Now, Better Boundaries says it’s clear state lawmakers are intent on undermining Prop 4 by rejecting some of the law’s central anti-gerrymandering provisions. Specifically, Rebecca Chavez-Houck, a former state representative and executive director of Better Boundaries, said lawmakers are thinking of stripping out a ban on drawing districts purposefully to favor or disfavor an incumbent or political party.
“The ban is the heart of Prop 4,” Chavez-Houck said Friday.
The language of the anticipated rollback bill isn’t publicly available, and Chavez-Houck said her group has seen drafts but not final language. Better Boundaries has been negotiating for more than a year with legislators over the redistricting law, she said, but the talks broke down when GOP leaders refused to keep the ban on partisan gerrymandering.
Sen. Curtis Bramble, who’s sponsoring the forthcoming bill on Prop 4, said the ban was problematic because the negotiators were unable to craft a good definition for gerrymandering, raising concerns that the state would have difficulty proving compliance if someone sued over their voting maps.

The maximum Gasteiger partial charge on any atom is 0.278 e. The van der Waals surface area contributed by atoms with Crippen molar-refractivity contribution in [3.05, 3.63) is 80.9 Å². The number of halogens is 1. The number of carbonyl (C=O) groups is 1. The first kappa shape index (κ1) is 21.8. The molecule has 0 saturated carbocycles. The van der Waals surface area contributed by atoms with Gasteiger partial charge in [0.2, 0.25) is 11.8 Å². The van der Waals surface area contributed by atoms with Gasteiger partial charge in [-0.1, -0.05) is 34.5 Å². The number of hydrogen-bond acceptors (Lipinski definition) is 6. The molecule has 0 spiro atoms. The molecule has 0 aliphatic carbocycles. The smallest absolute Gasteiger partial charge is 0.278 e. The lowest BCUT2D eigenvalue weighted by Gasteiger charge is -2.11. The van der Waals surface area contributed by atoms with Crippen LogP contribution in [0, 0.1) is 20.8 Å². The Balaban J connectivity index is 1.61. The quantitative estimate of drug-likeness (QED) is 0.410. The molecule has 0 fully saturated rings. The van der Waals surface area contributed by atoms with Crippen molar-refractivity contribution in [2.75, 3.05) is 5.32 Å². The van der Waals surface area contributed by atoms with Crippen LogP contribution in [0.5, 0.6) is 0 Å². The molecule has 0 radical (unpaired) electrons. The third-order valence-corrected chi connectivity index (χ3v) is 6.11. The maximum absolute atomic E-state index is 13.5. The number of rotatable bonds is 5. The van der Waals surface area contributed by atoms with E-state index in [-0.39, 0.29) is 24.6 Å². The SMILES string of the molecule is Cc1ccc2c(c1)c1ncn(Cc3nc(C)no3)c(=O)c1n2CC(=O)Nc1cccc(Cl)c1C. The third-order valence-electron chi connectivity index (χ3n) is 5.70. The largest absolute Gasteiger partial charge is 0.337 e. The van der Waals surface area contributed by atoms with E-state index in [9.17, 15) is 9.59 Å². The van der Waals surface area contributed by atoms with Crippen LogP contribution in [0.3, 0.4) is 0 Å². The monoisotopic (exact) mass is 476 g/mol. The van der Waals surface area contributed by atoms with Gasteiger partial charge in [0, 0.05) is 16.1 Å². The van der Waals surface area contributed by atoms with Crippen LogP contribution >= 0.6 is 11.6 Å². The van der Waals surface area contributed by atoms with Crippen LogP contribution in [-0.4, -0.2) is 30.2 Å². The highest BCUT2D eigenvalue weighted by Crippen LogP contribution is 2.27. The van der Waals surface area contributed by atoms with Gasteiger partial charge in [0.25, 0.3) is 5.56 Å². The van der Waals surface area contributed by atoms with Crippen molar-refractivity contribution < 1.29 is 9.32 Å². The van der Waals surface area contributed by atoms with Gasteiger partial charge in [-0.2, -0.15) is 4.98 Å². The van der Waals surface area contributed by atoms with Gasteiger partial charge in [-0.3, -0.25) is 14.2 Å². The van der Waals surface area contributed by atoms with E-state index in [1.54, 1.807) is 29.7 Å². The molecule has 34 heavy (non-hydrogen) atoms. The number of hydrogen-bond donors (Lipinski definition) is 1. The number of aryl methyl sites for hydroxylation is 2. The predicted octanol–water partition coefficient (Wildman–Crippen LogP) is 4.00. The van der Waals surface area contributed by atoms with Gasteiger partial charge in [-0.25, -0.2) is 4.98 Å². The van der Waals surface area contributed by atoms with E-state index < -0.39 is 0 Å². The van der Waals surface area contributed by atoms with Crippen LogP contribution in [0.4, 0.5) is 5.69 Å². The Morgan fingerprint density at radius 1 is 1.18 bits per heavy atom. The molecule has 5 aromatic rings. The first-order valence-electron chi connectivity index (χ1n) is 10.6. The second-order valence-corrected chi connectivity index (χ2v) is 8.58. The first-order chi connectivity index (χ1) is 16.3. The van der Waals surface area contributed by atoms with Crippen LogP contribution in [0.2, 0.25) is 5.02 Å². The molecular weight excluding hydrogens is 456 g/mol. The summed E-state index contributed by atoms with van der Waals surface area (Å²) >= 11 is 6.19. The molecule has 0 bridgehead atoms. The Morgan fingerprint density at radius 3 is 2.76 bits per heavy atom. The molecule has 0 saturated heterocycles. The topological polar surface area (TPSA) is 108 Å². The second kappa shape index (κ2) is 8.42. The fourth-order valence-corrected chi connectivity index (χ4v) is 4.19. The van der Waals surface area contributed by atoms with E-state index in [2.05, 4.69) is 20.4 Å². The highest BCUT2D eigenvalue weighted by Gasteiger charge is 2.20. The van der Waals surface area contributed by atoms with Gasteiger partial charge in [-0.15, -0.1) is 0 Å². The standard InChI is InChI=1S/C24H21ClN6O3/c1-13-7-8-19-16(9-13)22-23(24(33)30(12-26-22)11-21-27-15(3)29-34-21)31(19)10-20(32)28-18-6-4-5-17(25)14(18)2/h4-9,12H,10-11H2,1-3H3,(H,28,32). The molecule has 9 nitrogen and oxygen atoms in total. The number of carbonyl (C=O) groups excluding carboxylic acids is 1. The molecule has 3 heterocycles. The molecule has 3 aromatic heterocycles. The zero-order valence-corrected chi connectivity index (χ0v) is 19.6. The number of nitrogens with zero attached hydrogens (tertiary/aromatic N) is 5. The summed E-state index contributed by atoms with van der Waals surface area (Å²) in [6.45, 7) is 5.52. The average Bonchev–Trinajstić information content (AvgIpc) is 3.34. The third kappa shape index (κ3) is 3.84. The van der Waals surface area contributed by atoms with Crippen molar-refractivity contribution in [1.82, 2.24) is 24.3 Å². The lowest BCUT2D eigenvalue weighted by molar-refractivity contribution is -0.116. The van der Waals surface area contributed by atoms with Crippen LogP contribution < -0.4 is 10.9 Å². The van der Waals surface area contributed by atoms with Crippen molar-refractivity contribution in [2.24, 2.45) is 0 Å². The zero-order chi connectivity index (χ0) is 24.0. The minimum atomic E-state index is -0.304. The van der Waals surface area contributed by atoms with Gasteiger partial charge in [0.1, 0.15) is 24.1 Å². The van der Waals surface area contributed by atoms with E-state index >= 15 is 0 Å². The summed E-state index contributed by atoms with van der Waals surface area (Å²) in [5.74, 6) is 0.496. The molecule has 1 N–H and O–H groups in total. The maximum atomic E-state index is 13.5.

“We asked for a clear definition ... of the term ‘gerrymandering’ for the purposes of state statute,” the Provo Republican said. “They could not provide that definition."
Vickers, R-Cedar City, said the seven-member independent commission could’ve developed its anti-gerrymandering rules, as long as the ban wasn’t baked into state law.
Bramble said his legislation would address this issue and scrap a requirement that the Legislature either reject or accept the commission’s proposed map. The bill, he said, will also delete sections giving the chief justice of the Utah Supreme Court a role in selecting a map recommendation if the commission fails to adopt a version by the mandated deadline.